Speaking after exhibiting at the 2021 Interplas Show, Mark Keenan, Business Development Manager comments: “There is a real shortage in the market for quality recycled material that we are seeing day in day out. We get asked for supply more than ever before.

“There was significant interest from visitors considering switching to recycled material and people were particularly interested in our secure infeed supply given the current material supply shortages.”

Axion Polymers showcased its range of locally sourced and produced Axpoly® recycled PP and ABS polymers grades at the show, which Mark says was ‘a great success, a very positive experience for us as a business and for the industry as a whole’.

With the automotive and electronic industries, in particular, making commitments to future use of recycled material, Axion Polymers believes this will only increase demand for sustainable solutions for all types of manufacturers.

Amid reported shortages of virgin material supply, Axion Polymers’ established and fully tested grades from its advanced re-processing plants offer a reliable, UK-sourced alternative 100% recycled content as good as virgin in performance.

Axion produces its range of high-quality Axpoly® PP (polypropylene) and ABS (Acrylonitrile Butadiene Styrene) engineering grades to ISO 9001 quality standards. UK-generated end-of-life vehicles (ELV) and WEEE are processed by Axion’s parent company S Norton & Co, separating waste plastics for processing by Axion’s own plants and providing a secure infeed material supply.

“It has been three years since the last Interplas Show and we were delighted to be back,” continues Mark. “While the show is a great place to attract new business and network with all parts of the industry, for me it was just as important to meet existing customers to make sure they are happy with our service.”

At its in-house laboratory and testing facilities, Axion’s expert team works with customers to formulate specific grades to match their polymer physical properties requirements. Trials can also be conducted in house, and at customers’ own factories to ensure the recycled polymer is suitable for customers’ particular applications.

Balancing the needs of the circular economy and a toxic-free world

Growing pressure to transition to the circular economy and the desire to eliminate legacy additives is proving to be a conundrum for the plastics recycling sector. Richard McKinlay, Axion’s Head of Consulting, explores the issues and impacts on the industry.

Plastic products have been an integral part of our modern lives for some decades now, providing excellent functionality in myriad applications and sectors.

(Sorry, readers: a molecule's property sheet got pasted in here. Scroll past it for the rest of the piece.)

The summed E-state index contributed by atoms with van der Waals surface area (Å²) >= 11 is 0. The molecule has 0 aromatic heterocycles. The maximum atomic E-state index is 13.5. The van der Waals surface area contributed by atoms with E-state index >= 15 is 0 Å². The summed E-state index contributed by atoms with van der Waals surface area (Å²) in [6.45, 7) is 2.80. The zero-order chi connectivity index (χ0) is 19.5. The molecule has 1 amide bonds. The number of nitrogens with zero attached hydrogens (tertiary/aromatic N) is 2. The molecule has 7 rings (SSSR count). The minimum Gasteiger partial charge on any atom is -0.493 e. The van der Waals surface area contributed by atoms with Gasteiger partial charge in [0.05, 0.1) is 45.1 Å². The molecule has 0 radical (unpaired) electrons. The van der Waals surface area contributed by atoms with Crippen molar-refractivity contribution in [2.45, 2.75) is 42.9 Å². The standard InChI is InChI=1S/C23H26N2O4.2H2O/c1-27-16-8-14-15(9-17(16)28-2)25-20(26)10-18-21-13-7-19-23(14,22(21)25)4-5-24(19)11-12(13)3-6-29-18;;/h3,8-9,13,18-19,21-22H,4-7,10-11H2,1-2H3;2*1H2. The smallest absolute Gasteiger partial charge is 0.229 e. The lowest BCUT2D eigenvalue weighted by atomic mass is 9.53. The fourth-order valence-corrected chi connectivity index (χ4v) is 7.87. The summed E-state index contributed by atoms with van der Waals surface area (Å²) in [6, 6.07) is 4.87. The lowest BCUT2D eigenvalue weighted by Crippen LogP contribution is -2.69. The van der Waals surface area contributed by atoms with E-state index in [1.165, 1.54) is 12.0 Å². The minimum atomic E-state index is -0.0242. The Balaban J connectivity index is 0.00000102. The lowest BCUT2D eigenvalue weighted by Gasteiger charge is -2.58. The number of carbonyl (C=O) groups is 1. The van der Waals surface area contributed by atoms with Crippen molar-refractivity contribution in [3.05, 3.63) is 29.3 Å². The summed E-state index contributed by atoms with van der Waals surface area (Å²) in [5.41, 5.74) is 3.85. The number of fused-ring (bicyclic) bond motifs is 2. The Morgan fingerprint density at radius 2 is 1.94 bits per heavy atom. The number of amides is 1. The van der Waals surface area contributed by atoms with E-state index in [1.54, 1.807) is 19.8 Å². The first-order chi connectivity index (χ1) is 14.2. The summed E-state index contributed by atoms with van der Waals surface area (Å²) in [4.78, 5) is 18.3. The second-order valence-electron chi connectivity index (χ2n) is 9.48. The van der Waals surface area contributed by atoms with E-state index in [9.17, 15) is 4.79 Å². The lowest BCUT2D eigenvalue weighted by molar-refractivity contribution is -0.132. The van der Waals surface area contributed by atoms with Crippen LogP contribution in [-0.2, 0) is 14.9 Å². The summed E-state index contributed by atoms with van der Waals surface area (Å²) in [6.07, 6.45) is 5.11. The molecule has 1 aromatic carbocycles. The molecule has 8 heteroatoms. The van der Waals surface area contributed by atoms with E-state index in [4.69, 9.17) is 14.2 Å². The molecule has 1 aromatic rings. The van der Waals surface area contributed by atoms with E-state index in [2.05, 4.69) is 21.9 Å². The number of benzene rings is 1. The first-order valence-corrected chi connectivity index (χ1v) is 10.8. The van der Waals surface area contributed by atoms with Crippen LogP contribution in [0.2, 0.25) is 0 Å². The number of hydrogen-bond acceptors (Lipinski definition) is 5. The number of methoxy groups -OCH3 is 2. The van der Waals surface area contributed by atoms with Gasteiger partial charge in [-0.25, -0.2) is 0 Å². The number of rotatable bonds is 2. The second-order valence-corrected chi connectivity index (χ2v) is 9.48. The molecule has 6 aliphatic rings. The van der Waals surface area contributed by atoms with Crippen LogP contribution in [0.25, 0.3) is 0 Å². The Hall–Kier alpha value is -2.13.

Recycling is an important part of the circular economy and to keep materials flowing, there will always be a need to recover and recycle plastics, wherever possible.

But when it comes to recycling these materials, plastics containing legacy additives – Persistent Organic Pollutants (POPS) – cannot be recycled due to restrictions aimed at eliminating risk to health and the environment.

There is an enormous amount of ‘legacy’ plastic in long life goods, such as electronics, construction and automotive products. For example, almost half of all plastics from waste electrical and electronic equipment (WEEE) cannot be recycled because their POPs content exceeds permitted levels. Inevitably, these ‘contaminated’ materials have to be incinerated.

These plastics can contain additives we now know are harmful to the environment or to human health, and therefore have since been restricted for use in new products under REACH regulations.

Consequently, the industry is facing a huge problem of how to recycle legacy products, some of which are in theory recyclable, but contain hazardous additives that are now restricted. This is making recycling more difficult, whereas in a circular economy, the process should be made easier. Achieving a circular economy for WEEE plastics is looking more distant because of more stringent POPs limits and the desire to be ‘toxic-free’.

Even the potential presence of legacy additives is enough to prevent recycling, and with costly laboratory analysis required to prove the absence of banned additives often recyclers will not process these ‘legacy’ plastics.

Now the burden of these legacy additives, and responsibility for them, is on waste managers and recyclers rather than the manufacturers who profited from them in the first place. Producers want to demonstrate ‘producer responsibility’ by ensuring their goods can be recycled, yet when it comes to items like waste electronics it is becoming more and more difficult.

Legally, POPS waste must be destroyed. As this waste is often mixed with non-POPs plastics, which cannot be separated, then the mixture needs to be destroyed and raw material resources are lost.

So, where does this leave us? Although technology is continually improving to be able to separate POPs, such as X-ray sorting to identify bromine, this comes at a high cost compared to conventional methods.

Then there is the constant threat of more additives becoming restricted and moving to the banned POPs list. Amidst all these regulations, there are still recycling targets to meet, and it seems the recyclers are left to deal with it all.

Stopping harmful additives at source in manufacturing is absolutely vital, but if they have historically been used, they will remain in the waste for many years. The ability of the waste industry to adapt must be considered when restricting more additives.
Ultimately, what is needed is a collaborative approach with manufacturers, recyclers and regulators all working together towards maximising what we can recycle and removing hazardous substances. Recyclers need continued cross supply chain support.